Mercury is a poisonous neurotoxic heavy metal that has been linked to a host of serious medical conditions in humans and animals. Some forms of mercury such as methylmercury, which is found in some fish, are dangerous to humans.
Exposure to excessive amounts of mercury has been linked to damage to the nervous system; kidney damage (changes in kidney function); damage to developing fetuses; tremors; loss of sensation; irritability; skin rashes; eye irritation; and memory problems.
Some symptoms of an elevated mercury level are hair loss, tiredness, and short-term memory loss. In most cases, the effects of an elevated mercury level are reversible within a few months after the source of the mercury is eliminated.
Low-level exposure to mercury in its various forms and compounds is normal and happens regularly. Experts say that there is no risk associated with exposure that remains within the safety limit of 1 part per million (food and drink).
Mercury poisoning, however, is a more serious situation. It can occur through breathing mercury vapor or handling droplets from a spill. Extreme caution should be used in cleaning up such spills so as to avoid dispersing toxic mercury vapor.
Two studies in the November 2002 issue of the New England Journal of Medicine presented contradictory findings about possible heart-related dangers from eating mercury-laden fish.
Past research, however, has shown that mercury found in fish can have harmful effects on the developing brain of a child or fetus. Thus, pregnant women are strongly cautioned to avoid eating the type of large, deep-sea predatory fish which are most prone to contain high concentrations of mercury. These include swordfish, albacore tuna, shark, and bluefish.
Other recent studies dealt with the long-term effects of mercury exposure on the hearts of middle-aged and elderly men. While one study found that men who had suffered a heart attack had higher levels of mercury, the other found no correlation between mercury level in the body and the risk of developing heart disease.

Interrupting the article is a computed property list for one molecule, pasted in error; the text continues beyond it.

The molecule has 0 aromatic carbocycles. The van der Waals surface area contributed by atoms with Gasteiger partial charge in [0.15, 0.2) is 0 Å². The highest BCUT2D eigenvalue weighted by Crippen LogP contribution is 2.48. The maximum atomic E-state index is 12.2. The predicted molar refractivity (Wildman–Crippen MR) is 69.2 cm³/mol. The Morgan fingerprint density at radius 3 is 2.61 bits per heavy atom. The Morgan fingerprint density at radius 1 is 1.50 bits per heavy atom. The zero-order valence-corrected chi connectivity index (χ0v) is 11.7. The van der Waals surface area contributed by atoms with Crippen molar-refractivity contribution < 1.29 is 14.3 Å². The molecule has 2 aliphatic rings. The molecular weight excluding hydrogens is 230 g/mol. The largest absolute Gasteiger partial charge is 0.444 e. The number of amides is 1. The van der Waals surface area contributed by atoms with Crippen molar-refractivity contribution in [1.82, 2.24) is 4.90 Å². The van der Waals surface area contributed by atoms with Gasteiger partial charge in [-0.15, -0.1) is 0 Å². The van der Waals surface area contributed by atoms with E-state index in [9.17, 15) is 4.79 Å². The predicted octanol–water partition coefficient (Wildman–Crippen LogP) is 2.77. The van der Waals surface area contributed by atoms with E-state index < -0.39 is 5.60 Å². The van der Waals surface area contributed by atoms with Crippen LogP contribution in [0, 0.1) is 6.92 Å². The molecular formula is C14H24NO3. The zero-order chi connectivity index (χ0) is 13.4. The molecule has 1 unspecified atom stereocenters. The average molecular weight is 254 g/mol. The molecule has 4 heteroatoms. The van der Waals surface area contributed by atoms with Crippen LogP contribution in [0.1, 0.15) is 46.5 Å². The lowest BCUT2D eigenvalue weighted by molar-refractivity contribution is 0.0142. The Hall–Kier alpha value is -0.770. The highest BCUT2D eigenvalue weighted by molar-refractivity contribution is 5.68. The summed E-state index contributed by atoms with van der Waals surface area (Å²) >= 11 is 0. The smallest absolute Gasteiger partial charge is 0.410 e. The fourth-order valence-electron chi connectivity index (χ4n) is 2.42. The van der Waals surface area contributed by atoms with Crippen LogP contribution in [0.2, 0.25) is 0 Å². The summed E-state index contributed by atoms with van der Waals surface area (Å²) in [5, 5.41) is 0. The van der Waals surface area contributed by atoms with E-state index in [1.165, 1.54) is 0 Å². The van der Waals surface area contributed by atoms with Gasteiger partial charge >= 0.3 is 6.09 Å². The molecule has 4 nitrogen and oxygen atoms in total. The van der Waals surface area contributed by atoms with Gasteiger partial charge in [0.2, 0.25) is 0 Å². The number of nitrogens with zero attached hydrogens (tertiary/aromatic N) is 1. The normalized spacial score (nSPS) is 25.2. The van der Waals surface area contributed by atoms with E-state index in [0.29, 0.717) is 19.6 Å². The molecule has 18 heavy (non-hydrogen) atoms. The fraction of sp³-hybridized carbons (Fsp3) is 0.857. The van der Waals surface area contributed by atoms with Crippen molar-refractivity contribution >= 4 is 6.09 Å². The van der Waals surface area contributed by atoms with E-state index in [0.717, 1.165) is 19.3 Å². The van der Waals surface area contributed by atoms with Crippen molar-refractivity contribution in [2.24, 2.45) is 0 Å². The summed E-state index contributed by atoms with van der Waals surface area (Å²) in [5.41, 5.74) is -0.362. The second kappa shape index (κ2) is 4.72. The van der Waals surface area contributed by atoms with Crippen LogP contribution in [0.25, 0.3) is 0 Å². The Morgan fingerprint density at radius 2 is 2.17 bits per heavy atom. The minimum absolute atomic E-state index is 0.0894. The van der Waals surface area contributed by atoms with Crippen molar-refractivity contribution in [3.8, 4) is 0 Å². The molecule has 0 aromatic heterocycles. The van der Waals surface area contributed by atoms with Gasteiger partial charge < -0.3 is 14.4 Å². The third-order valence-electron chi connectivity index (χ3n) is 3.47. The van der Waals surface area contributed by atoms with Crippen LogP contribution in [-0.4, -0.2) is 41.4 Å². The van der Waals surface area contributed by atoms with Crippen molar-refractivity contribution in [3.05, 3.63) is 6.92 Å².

In April of 2002, researchers at the Glasgow Royal Infirmary in Scotland conducted a study of 180 dentists and concluded that dentists are more likely to suffer memory and kidney problems as a result of long term exposure to the mercury used in tooth fillings.
The test group had up to four times the normal level of mercury in their urine and nail samples. While fillings can emit vapors that are harmful to both dentists and their patients, the dentist is more likely to experience health-related complications such as AlzheimerÃ¢â‚¬â„¢s disease since they are subjected to ongoing exposure to the mercury.
For years, a number of consumer advocates and some dentists have argued that the mercury found in fillings can slowly leach into the body in sufficient quantities to cause autism and other serious neurological problems.
Dental associations, however, have always claimed that the mercury in fillings is safe when it is mixed with other metals. These so-called Ã¢â‚¬Å“amalgamÃ¢â‚¬Â (or Ã¢â‚¬Å“silverÃ¢â‚¬Â) fillings have been in use for over a century.
While the more versatile Ã¢â‚¬Å“compositeÃ¢â‚¬Â fillings made of synthetic resins that can also be matched to the color of the surrounding tooth have become widely used by dentists, amalgams remain an accepted type of filling worldwide.
Although the results of two long-term studies seem to indicate that there is no reason for concern, the findings have not silenced the skeptics, who have already challenged the research as everything from biased and unreliable to unethical experimentation on children.
Both studies, which were government-financed (National Institute of Dental and Craniofacial Research) and are published in The Journal of the American Medical Association (JAMA), claim to show that there is nothing to worry about.
One study conducted in Portugal involved 507 children (ages 8 to 10) who were tested for neurological effects Ã¢â‚¬Å“repeatedlyÃ¢â‚¬Â over a seven-year period.
The other, involving 534 children (ages 6 to 10) in New England (U.S.), examined effects on intelligence, memory and other cognitive functions, and kidney function.
Critics argue that the studies amounted to unethical experimentation on children that was performed without proper disclosure Ã¢â‚¬â€œ a charge that has been strongly denied Ã¢â‚¬â€œ and that the studies were far too limited in scope and size to furnish conclusive proof of anything.
There is also the fact that, because of their small size, neither study examined any possible link between mercury-based fillings and autism, which is one of the most relevant areas of inquiry with respect to mercury exposure in children. Thus, that issue remains completely unaddressed.